Transport

The city's location next to numerous highways, railways, and a waterway has contributed to its rising importance for trade with Eastern Europe.


Motorways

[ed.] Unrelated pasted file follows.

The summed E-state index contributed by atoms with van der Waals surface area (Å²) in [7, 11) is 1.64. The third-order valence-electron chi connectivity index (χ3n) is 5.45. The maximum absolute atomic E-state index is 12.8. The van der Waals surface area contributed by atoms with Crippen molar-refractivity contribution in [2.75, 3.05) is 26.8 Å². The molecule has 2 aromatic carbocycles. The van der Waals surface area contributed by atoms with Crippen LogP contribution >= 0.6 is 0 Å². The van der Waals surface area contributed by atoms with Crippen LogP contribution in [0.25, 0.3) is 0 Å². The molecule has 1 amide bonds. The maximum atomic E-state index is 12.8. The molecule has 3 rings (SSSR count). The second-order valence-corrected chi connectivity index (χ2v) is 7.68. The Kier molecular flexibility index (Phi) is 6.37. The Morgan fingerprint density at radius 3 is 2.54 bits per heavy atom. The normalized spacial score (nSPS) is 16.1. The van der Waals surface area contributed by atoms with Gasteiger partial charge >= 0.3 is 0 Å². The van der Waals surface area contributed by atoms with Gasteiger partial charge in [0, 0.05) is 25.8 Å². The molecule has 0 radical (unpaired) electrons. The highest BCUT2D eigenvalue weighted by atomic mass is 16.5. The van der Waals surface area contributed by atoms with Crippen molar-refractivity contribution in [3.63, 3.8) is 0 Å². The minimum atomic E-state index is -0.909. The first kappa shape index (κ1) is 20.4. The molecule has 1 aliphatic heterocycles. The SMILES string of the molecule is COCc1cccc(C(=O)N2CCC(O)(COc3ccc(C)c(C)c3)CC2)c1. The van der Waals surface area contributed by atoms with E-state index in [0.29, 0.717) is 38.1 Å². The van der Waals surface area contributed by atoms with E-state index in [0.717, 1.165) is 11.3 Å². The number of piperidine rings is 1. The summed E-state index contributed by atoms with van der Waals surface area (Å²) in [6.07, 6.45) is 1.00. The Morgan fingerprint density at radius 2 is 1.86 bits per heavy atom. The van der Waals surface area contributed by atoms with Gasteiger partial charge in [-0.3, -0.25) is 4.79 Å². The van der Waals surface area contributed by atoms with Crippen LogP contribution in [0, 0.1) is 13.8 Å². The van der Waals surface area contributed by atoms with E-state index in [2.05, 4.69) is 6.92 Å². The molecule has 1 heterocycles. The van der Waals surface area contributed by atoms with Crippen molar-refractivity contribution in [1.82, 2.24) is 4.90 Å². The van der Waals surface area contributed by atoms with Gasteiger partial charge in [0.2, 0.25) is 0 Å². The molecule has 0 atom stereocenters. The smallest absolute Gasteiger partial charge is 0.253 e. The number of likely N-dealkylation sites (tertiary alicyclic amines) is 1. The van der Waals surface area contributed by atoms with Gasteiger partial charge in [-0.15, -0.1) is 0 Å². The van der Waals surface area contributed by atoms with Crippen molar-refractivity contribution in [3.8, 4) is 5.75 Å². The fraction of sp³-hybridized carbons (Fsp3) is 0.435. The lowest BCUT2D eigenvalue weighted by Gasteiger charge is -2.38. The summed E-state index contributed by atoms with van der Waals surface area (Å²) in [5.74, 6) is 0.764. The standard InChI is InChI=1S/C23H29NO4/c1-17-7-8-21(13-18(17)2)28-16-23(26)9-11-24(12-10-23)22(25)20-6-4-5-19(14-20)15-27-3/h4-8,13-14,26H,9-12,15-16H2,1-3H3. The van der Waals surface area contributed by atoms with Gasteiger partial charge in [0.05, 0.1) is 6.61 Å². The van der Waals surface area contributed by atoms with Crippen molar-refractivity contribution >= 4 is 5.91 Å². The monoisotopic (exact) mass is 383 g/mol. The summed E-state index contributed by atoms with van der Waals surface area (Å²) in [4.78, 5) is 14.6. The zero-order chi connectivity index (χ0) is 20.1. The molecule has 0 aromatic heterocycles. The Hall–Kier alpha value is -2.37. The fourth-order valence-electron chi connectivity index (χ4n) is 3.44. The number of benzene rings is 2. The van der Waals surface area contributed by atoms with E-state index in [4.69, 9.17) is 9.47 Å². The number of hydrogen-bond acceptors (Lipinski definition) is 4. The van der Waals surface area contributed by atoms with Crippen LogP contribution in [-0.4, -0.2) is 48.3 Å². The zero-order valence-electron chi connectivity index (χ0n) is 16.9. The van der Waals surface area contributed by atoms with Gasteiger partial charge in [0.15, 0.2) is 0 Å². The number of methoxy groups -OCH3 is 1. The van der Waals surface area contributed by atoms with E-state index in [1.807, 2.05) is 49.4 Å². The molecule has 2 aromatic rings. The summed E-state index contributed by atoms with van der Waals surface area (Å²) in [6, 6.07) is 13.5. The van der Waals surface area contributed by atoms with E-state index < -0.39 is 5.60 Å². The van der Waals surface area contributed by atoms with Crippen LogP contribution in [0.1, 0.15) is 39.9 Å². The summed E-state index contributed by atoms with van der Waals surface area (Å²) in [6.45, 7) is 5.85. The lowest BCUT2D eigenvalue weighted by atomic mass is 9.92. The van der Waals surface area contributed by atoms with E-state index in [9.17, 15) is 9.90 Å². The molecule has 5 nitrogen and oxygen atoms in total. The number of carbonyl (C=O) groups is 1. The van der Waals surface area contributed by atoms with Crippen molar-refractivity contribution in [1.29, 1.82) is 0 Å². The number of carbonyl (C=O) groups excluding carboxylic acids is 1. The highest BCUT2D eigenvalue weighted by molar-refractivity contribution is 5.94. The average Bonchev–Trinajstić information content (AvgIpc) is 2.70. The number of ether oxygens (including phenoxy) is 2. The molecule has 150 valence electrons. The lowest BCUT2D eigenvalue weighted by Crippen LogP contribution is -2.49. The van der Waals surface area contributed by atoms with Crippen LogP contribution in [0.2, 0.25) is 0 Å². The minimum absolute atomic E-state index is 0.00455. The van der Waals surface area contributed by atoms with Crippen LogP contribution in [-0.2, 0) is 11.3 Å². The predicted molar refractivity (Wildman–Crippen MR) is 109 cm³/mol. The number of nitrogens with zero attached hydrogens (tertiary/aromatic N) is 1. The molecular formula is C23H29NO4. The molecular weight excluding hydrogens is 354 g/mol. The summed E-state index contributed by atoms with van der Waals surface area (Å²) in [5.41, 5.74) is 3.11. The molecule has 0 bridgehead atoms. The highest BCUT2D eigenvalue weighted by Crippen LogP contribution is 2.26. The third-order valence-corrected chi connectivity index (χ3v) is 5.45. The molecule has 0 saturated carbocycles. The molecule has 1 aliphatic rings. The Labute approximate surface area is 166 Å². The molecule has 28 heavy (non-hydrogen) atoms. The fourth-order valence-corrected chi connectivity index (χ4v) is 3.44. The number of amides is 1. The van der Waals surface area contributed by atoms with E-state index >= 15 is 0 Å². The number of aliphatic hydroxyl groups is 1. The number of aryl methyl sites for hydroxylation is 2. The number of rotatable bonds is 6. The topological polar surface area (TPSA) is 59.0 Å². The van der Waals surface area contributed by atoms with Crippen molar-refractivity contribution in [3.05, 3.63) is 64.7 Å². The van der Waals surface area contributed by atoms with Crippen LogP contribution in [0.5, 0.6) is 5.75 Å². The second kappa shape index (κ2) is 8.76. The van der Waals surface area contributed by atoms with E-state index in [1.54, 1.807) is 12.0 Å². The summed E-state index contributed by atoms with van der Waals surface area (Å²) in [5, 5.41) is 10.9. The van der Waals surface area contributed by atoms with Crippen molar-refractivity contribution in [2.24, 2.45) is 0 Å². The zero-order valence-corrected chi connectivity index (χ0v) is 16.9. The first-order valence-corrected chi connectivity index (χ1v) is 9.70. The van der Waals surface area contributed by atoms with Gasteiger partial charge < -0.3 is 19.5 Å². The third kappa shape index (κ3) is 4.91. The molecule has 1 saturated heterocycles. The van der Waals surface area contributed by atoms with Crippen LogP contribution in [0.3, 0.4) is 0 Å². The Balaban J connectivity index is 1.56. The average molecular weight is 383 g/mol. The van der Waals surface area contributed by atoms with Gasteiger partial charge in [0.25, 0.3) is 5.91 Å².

Nuremberg is conveniently located at the junction of several important Autobahn routes. The A3 (Netherlands-Frankfurt-Passau-Vienna) passes in a south-easterly direction along the north-east of the city. The A9 (Berlin-Munich) passes in a north-south direction on the east of the city. The A6 (France-Saarbrücken-Prague) passes in an east-west direction to the south of the city. Finally, the A73 begins in the south-east of Nuremberg and travels north-west through the city before continuing towards Fürth and Bamberg. Bundesautobahn 3 (translates from German as Federal Motorway 3, short form Autobahn 3, abbreviated as BAB 3 or A 3) is an autobahn in Germany that links the border to the Netherlands near Wesel in the northwest to the Austrian border near Passau in the southeast. ... For other uses, see Frankfurt (disambiguation). ... Passau (Latin: Batavis or Batavia, also Passavium; Italian: Passavia; Czech: Pasov) is a town in Niederbayern, Eastern Bavaria, Germany, known also as the Dreiflüssestadt (City of Three Rivers), because the Danube River is joined there by the Inn River from the South, and the Ilz River coming out of... For other uses, see Vienna (disambiguation). ... Bundesautobahn 9 (translates from German as Federal Motorway 9, short form Autobahn 9, abbreviated as BAB 9 or A 9) is an autobahn in Germany, connecting Berlin and Munich. ... This article is about the capital of Germany. ... For other uses, see Munich (disambiguation). ... Map of the A 6 in Germany Bundesautobahn 6 (translates from German as Federal Motorway 6, short form Autobahn 6, abbreviated as BAB 6 or A 6), also known as Via Carolina (Between Nürnberg and the Czech border continuing to Prague) is a 432 km (268 mi) long German... Capital Saarbrücken Language(s) Rhine Franconian; see language of the Saarland Government Principality Historical era Middle Ages  - Joined Holy Roman Empire 925  - Established ca 1120  - Passed to Nassau-Weilburg 1353  - Occupied by France 1793  - Annexed by France 1797  - Passed to Prussian Grd     Dchy Lwr Rhine   June 9, 1815 Saarbr... For other uses, see Prague (disambiguation). ... Bundesautobahn 73 (translates from German as Federal Motorway 73, short form Autobahn 73, abbreviated as BAB 73 or A 73) is an autobahn in Germany. ... South part of the city, seen from the Alte Veste (Zirndorf), 2004 The city of Fürth is located in northern Bavaria, Germany in the district of Middle Franconia. ... For other uses, see Bamberg (disambiguation). ...